I've Been A Bad Friend And I Am Working On It

I've Been A Bad Friend In The Past, But Never Again

It is absolutely incredible when you recognize your weaknesses and what you are willing to work on because that's always the first step to change.

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I've been doing some reflecting lately. I sat in a coffee shop observing everyone coming and going from the cafe with other people. I mean, there are a few people alone, but at least half of these people passing through are in multiples.

People are chatting, laughing, and socializing their way through the order line. There are people at tables talking and working together on their laptops. People hugging hello and waving goodbye.

This has been something I've observed for a few weeks now. Nothing really registered with me until recently; Why am I always alone?

I can be an introvert, but I'm an extrovert, too. I love my time alone, especially when it comes to doing work, at the gym, or grocery shopping. Although I really enjoy being around people, I just like being alone and in my own headspace most of the time.

But this realization truly hit me. I started to analyze my life, as all of us over-thinkers do. I began to think about how many friendships I've pushed away, arguments I may (or may have not) gotten in, and moments of selfishness I embraced.

I thought about how crappy I am at handling situations where any sort of confrontation is involved. About how stubborn I am when it comes to making decisions. About how closed off I am and how scared I am of being vulnerable.

All of these things and MANY more has led me to the conclusion: I have been a bad friend.

And first, let me start by saying this article is not a pity party. I truly am disappointed by the way I have handled some situations in the past, but realizing your weaknesses is a step in a good direction, right?

Well, in realizing this, I didn't know how to make up for it. I don't think you can. I've been hurt in the past by bad friends, too, and there's nothing you can really do about it. What's in the past, is the past. I am sorry, but I really don't believe "sorry" is going to fix anything.

Actions always speak louder than words, and if you can't go back and fix what's already broken, you might as well use what you've learned to fix your future friendships.

To anyone reading this that I may have hurt in the past or that consider me a "bad friend:" other than the fact that I agree with you, I hope you know that I've realized this.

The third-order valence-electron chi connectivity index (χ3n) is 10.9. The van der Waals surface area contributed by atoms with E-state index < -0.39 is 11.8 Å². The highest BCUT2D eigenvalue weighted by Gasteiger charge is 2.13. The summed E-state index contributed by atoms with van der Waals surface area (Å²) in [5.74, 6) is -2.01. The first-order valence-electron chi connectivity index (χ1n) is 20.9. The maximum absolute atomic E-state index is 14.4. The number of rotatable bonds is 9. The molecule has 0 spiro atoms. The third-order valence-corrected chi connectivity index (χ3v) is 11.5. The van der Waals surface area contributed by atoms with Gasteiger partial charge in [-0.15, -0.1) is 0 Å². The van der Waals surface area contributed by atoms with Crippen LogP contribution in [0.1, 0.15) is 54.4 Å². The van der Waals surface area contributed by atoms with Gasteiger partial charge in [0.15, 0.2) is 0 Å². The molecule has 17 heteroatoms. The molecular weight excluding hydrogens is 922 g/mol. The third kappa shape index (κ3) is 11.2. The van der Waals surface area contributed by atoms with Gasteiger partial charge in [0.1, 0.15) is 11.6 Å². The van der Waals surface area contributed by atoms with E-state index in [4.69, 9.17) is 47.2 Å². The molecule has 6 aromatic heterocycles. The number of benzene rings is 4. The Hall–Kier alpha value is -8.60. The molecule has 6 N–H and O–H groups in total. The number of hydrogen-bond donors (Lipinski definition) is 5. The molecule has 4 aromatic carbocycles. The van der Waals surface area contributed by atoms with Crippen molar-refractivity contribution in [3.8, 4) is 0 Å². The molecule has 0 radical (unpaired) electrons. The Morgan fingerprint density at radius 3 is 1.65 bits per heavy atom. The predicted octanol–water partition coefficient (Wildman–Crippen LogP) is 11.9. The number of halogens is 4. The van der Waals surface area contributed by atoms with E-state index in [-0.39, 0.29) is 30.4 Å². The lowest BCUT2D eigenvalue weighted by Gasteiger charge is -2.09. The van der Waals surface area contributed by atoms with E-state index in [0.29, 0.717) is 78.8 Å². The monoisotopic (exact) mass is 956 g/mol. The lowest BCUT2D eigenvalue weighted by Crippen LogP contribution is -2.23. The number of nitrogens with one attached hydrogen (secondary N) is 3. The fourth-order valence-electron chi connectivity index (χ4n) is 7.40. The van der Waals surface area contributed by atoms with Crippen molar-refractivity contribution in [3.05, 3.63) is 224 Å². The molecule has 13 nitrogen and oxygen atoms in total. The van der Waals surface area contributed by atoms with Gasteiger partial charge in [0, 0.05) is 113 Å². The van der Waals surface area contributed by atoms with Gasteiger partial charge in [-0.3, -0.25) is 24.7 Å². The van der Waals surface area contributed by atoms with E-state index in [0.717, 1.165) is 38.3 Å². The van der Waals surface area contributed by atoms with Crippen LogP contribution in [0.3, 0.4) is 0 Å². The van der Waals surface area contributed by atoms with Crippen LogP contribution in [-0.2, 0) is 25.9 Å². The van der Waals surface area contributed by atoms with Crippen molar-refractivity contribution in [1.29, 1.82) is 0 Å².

I can be selfish. I was taking my "me time" a little too far, sometimes canceling our plans just so I can do what's best for me and my mental health. I need to remember to sacrifice for friends sometimes, too.

I don't know how to handle my emotions. Sometimes I wouldn't know how to say "I'm not okay, I need help." In return, I'd lash out and push you even further away. I need to learn to be vulnerable and let you in.

I'd wait for you to reach out, and then get upset when you didn't. We're both busy, but I always felt like I was the only one putting in the effort with the friendship, just because you didn't call me. Well, it turned out to be the opposite.

I would rather be alone most of the time. And lately, I'm realizing how lonely "alone" really is.

So I may have been a crap friend to some in the past, but I'll be working on becoming a great friend now. I have some wonderful people in my life currently, and I'd really rather not disappoint them.

And I'd also like to add that if you're in a toxic friendship or your friend is starting to rub you the wrong way, say something. Tell him/her how you are feeling. Vocalize that. If they care, they'll realize and work on fixing it.

It may not be immediate, but they'll soon understand and work on it. Most times, they really do care, they're just sh*t at showing affection or handling their problems. At least that's one of my biggest problems.

And if you are the bad friend, understand that this does not diminish your worth. You are still human, and we all make mistakes. It's the moments where you realize you need to work on some things, finding those resources, and starting to fix it, that really shows your worth.

I'd end with an apologetic statement, but as I said, actions speak louder than words.

A good friend of mine recently said to me, "It is absolutely incredible when you recognize your weaknesses and what you are willing to work on because that's always the first step to change."

She is absolutely right. I've recognized it and willing to work on it. Being a better friend.

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I'm The Girl Without A 'Friend Group'

And here's why I'm OK with it

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Little things remind me all the time.

For example, I'll be sitting in the lounge with the people on my floor, just talking about how everyone's days went. Someone will turn to someone else and ask something along the lines of, "When are we going to so-and-so's place tonight?" Sometimes it'll even be, "Are you ready to go to so-and-so's place now? Okay, we'll see you later, Taylor!"